Why Are Dying Seniors Changing Their Medicare Coverage?

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Seniors with Medicare Advantage plans are more than twice as likely to leave their plan and switch to traditional Medicare during their last year of life, a recent government analysis shows.

This may indicate potential issues with access to medical care or quality of care under Medicare Advantage plans, according to the U.S. Government Accountability Office (GAO), an independent federal agency.

The higher rate of Medicare Advantage disenrollment among patients nearing death — who tend to need more care and costlier care — also leads to higher costs for the federal government, the GAO found.

The agency’s findings, detailed in a 40-page report to Congress, are based on its analysis of Medicare disenrollment and mortality data for 2015 through 2018, which was the most current data available at the time.

Medicare Advantage versus Original Medicare

The GAO’s findings potentially have implications for anyone who is or soon will be covered by Medicare, which is the federal health insurance program that primarily serves people age 65 and older.

But to understand these potential implications, you first must understand the difference between the two main types of Medicare coverage: Original Medicare (also known as traditional Medicare) and Medicare Advantage.

Original Medicare coverage is provided directly by the federal government’s Medicare program. In other words, the government pays health care providers like doctors and hospitals directly when they care for people with Original Medicare.

That coverage is often described as fee-for-service Medicare because the amounts paid to providers are based on the cost of the services they provide to people with Original Medicare.

Medicare Advantage plans, on the other hand, are offered by private health insurance companies that contract with the federal government’s Medicare program. These plans most commonly are health maintenance organizations (HMOs), which comprised 60% of Medicare Advantage plans as of 2019, and preferred provider organizations (PPOs), which comprised 35% of those plans.

The government pays these private insurers a fixed monthly amount for each person enrolled in their Medicare Advantage plans, a payment system known as capitation.

These payments are risk-adjusted, meaning the amounts are based on health status and demographic factors like age. For example, Medicare Advantage payments are higher for older beneficiaries and those diagnosed with chronic conditions like cancer and diabetes.

Still, capitation payments have their downsides. As the nonprofit Medicare Rights Center explains it:

“In theory, capitation has the potential to reduce costs by creating incentives for plans to curtail unnecessary spending. But such an incentive has risks as well. Insurers may benefit by denying needed care, finding ways to drive up their capitation rates that do not reflect reality, or structuring their coverage in such a way that it appeals to people who need less care and dissuades those who need more — such as offering gym memberships to attract healthier enrollees.”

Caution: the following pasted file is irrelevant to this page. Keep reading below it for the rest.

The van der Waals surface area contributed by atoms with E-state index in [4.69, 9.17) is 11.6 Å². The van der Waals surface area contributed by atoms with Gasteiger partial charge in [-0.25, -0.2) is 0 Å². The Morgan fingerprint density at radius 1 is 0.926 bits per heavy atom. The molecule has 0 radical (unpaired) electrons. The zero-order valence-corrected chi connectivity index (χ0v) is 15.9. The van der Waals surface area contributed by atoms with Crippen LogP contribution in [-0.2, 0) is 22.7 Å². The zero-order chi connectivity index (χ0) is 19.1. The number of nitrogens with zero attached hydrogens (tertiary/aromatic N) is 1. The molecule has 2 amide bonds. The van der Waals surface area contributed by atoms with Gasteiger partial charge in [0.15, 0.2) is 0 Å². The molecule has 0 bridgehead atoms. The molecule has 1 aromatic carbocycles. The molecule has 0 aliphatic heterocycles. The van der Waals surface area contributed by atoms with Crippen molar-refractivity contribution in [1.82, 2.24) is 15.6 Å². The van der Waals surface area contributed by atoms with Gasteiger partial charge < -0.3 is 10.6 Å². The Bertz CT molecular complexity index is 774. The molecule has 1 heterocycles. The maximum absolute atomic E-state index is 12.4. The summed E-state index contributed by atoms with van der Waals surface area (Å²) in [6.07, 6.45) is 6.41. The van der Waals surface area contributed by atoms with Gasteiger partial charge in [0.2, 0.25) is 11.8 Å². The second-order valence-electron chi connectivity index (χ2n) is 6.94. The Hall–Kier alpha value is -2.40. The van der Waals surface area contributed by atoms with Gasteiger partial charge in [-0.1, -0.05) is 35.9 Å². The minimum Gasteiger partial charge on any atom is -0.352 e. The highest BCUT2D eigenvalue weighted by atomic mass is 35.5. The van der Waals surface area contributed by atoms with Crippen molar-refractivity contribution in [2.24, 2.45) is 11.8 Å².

What this means for Medicare enrollees

The GAO’s recent findings are not the first to suggest that seniors in poorer health may be better served by Original Medicare.

A 2017 GAO report found that under some Medicare Advantage contracts, enrollees in poor health were “substantially more likely” — 47% more, on average — to leave their plan when compared with enrollees in better health.

The 2017 report concluded:

“Such disparities in contract disenrollment by health status may indicate that the needs of beneficiaries, particularly those in poor health, may not be adequately met.”

So, if you are in worse health than the typical senior, this may be something to consider when first enrolling in Medicare or during Medicare open enrollment periods.

Medicare Advantage plans have become increasingly popular in recent years, as they tend to offer enrollees lower costs and more benefits than Original Medicare.

To control enrollees’ utilization of services, however, Medicare Advantage plans may require referrals and prior authorization. They also tend to restrict enrollees to a particular network of health care providers — which often means higher costs for enrollees if they seek out-of-network care.

Someone in great health might not notice or be bothered by these downsides of Medicare Advantage, finding that the benefits outweigh them. But for people who are more dependent on the health care system, the downsides of Medicare Advantage could become barriers to care or could delay care.

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